• Why A Dad Smiles

    by  • March 9, 2010 • Children, Love - Pure and Simple • 0 Comments

    If I remember anything about my dad, it was the deafening noise and
    the bouncing rides on his machinery. I was small, so I would ride
    beside him – usually in a pickup truck or on the wheel hub of a
    tractor, but I also rolled with him on other stuff – combines,
    bulldozers, water trucks, grain trucks, 18-wheelers – and it was
    usually a blast.

    He only knew one speed, wide open, and quite naturally, the noise
    blanketed everything. Always so much power, always so much noise –
    nothing much was ever said, nor could it be – for the noise silenced
    any real conversation.
    But from time to time, he would look over at me and smile. I always
    thought it was a happy smile – that of a boy with his favorite toy. I
    never knew exactly what the smiles meant, but I saw them often, and I
    knew they were good.

    Unfortunately, the real conversations never took place.

    I suffered for the loss of him. His untimely death left painful,
    unanswered questions. At times my anger made me wonder if, in all his
    selfishness, he ever had loved me at all.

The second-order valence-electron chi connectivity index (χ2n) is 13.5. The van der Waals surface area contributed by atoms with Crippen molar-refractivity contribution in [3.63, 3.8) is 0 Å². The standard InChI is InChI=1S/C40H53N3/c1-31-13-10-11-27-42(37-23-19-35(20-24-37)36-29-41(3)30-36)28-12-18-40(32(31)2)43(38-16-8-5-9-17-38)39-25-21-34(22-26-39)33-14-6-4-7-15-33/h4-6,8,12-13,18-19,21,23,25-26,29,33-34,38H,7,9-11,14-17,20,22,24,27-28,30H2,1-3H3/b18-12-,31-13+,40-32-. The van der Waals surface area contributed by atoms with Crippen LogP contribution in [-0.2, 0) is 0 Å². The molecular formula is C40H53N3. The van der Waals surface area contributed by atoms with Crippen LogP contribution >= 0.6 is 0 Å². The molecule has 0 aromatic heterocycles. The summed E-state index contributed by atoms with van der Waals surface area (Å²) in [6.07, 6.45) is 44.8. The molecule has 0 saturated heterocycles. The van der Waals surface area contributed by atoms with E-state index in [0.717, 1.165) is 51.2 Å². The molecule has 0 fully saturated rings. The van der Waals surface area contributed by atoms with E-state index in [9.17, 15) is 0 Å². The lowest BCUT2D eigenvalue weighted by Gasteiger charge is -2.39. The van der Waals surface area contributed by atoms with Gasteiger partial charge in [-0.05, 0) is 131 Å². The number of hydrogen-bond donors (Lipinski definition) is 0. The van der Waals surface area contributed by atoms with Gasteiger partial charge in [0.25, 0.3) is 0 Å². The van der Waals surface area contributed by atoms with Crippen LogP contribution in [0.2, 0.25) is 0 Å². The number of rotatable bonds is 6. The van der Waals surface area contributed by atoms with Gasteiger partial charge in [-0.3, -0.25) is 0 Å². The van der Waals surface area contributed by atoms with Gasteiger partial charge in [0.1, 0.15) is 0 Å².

But when my anger finally subsided, my fondest memories returned –
    those bumpy rides, and especially those smiles. But for years, I never
    knew what they really meant.

    It took you to teach me that.

    One day we were in the car, perhaps I had just picked you up from your
    mother’s and we were on the way to my house. Maybe we were on the way
    to the amusement park. I am not really sure, but was an air of
    happiness and anticipation.

    I looked from the road, and there you sat, your little legs poking
    straight and your little shoes, the Barney ones I think, hung off the
    front of the seat. You smiled up at me, and I smiled back.

    My dear, sweet child, such a joy and so entirely precious to me.

    I realized then, that I smiled at you a lot like that. And for the
    first time, I understood how my dad must have felt. Thank you for that
    gift.

    You have to understand, a man often finds it hard to tell his child
    how much he loves her. And some men are so tough, so beaten, so numb,
    they don’t even understand what they feel, but they feel, and in their
    way, they love and in the simplest ways they sometimes dare to reach
    out.

    Now you are growing up, estranged from me as it were, and you have
    disappeared into your own world. My hope is that you will return to me
    one day. My hope for you is that you will not have to deal with the
    with unanswered questions like the ones that for so long tormented
    me.

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